The US embargo of Cuba began in 1960, a year after Fidel Castro turned this island toward communism. It was extended to food and medicines in 1962, the same year as the showdown with Russia over the installation of missiles there. The embargo has prevented American companies from doing business with Cuba, and discouraged tourism to Cuba. The American government also tried with quite limited success to prevent other countries from trading with Cuba. In general economic embargoes are undesirable because they interfere with free trade among countries. Yet a case could be made for an embargo against Cuba. Castro not only allowed Russian missiles to be installed in Cuba, just 90 miles from Florida, but was also actively trying to interfere in other countries by sending troop...more

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  • Stefan Karlsson's blog

    New Blog Address: http://stefankarlssoneng.wordpress.com/

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  • Stefan Karlsson's blog

    Ukraine Crisis Isn't Over

    So now the so-called protestors have overthrown democratically elected President Yanukovich in what is in effect a coup. It is unclear what will happen, and how Russia and Yanukovich and his supporters will act, but this is almost certainly not the end of it.Indeed, how could it be the end? Some people argue that protestors were motivated by anger over corruption and abuse of power from Yanukovich. But while Yanukovich is no doubt corrupt and some protestors may indeed have been motivated by anger over that fact, the opposition movement led by Yulia Tymoschenko is just as corrupt as Yanukovich, so if they prevail, that won't mean less corruption and abuse of power.No, what this conflict is really about is that today's Ukraine is an artificial state created by Soviet com...more

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  • Stefan Karlsson's blog

    How Old Posts Can Become Popular Again

    Suddenly, my post about why Ukraine should be divided between its anti-Russian and pro-Russian parts has seen a dramatic increase in page views. That is no doubt related to the latest escalation of Ukraine's political crisis with both government forces and the neo-Nazi elements of the opposition increasingly using violent means in the confrontation. Ukraine is dangerously close to a full scale civil war. Let's hope that it doesn't come to that. Ukraine has been ravaged for a century by wars, German Nazis, Communism, corruption and ethnic conflict, to add a(nother) civil war would be really cruel. I remain convinced that secession is the best way to solve the conflict peacefully....more

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  • The Oil Drum - Discussions about Energy and Our Future

    The Oil Drum writers: Where are they now?

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  • International Political Economy at the University of North Carolina

    Why US Financial Hegemony Will Endure

    Will and I have a piece, now ungated, over at a fantastic new online magazine called Symposium. Our article translates much of the main points of our Perspectives Piece (co-authored with Thomas and Andy Pennock) for popular consumption. We are also blogging over there this week in support of the article. Please do check out our writing this week on the magazine's website, as well as the other great content on the site....more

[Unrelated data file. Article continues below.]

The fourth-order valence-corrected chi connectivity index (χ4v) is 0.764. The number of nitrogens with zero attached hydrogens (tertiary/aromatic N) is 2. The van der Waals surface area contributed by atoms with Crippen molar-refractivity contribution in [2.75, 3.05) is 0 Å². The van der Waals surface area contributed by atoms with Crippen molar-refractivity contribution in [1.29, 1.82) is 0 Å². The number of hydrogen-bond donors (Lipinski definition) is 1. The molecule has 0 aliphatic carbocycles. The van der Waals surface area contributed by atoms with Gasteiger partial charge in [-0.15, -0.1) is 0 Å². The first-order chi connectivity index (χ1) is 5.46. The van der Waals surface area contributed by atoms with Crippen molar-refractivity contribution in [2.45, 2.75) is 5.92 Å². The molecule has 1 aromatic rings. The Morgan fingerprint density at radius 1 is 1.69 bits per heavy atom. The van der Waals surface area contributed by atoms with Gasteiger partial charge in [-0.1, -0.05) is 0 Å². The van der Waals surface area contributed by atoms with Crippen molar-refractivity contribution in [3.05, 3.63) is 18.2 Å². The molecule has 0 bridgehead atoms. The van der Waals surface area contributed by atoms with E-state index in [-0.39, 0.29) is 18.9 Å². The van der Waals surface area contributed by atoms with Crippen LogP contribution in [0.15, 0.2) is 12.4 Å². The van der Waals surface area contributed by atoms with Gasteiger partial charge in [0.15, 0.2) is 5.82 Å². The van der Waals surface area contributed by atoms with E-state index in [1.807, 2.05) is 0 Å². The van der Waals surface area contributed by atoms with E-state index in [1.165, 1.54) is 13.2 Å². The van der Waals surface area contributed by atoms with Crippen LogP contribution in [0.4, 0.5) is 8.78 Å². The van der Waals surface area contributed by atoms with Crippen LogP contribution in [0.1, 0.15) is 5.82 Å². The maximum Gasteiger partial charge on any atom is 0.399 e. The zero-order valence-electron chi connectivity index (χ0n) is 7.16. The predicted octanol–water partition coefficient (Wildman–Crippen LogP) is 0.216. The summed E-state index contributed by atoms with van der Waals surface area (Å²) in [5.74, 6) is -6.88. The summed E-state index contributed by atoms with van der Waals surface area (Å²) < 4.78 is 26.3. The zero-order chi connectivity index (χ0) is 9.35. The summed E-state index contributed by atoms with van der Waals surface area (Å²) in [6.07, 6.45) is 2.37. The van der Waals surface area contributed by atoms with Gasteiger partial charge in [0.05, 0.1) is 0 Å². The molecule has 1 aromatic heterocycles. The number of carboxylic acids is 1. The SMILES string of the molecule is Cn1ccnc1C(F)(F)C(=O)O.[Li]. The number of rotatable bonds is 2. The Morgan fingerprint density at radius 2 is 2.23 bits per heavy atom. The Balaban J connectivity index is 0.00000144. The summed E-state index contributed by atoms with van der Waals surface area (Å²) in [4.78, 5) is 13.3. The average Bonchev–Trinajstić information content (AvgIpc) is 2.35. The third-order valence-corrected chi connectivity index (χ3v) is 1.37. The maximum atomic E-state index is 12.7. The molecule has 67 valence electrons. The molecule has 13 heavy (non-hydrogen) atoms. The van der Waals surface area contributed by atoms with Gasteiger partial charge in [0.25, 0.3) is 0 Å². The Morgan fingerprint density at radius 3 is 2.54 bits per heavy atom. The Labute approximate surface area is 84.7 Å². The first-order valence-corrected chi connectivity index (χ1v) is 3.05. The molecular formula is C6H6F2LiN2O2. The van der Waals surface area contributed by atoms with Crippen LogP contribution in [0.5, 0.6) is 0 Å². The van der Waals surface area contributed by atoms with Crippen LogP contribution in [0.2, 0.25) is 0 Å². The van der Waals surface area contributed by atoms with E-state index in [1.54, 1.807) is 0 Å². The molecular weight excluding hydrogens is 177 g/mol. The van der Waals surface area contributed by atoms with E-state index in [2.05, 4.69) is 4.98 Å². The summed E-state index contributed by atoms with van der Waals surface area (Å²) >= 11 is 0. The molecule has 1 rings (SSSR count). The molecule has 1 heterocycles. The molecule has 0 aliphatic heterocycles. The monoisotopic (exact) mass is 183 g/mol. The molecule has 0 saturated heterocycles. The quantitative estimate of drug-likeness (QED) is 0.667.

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  • International Political Economy at the University of North Carolina

    Foreign Direct Investment, Human Rights, INGOs

    One of the major areas of underdeveloped research within political science is the interaction between non-state actors. From an international political economy perspective, the literature has largely ignored the interaction of various non-state actors that are growing in importance, and its effects on different forms of trade. In a recently published article "Avoiding the Spotlight: Human Rights Shaming and Foreign Direct Investment" by Colin Barry, Chad Clay and Michael Flynn, they lay the foundation for examining this interaction. They examine the interaction between non-state actors (INGOs) and multinational corporations (MNCs) and the extent to which private actors' choices to invest in countries are affected by the reputational costs of doing business in those...more

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  • The Oil Drum - Discussions about Energy and Our Future

    The Last Post

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  • The Oil Drum - Discussions about Energy and Our Future

    The House That Randy Built

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  • International Political Economy at the University of North Carolina

    Verizon, Vodafone, and Measuring FDI

    Recently back from APSA in Chicago, I've been reflecting on the state of our knowledge about FDI (or perhaps more accurately, cross-border management stakes in enterprises). That, and working on my dissertation, applying for academic jobs, and teaching. Oh, and telling everyone who'll listen about my Optimus Prime sighting on Michigan Ave.Anyway, I find a post-conference review of the discipline is generally a good way to consider potentially fruitful lines of new inquiry. In my experience, the quality of papers at conferences can be rather hit-or-miss. This generally fits into my view of conferences as important sources of external deadlines for getting drafts done as well as interacting with other scholars in more informal settings such as the hotel bar/lobby/over-cro...more

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  • Paul Kedrosky's Infectious Greed

    Twitter Digest: 2013-06-09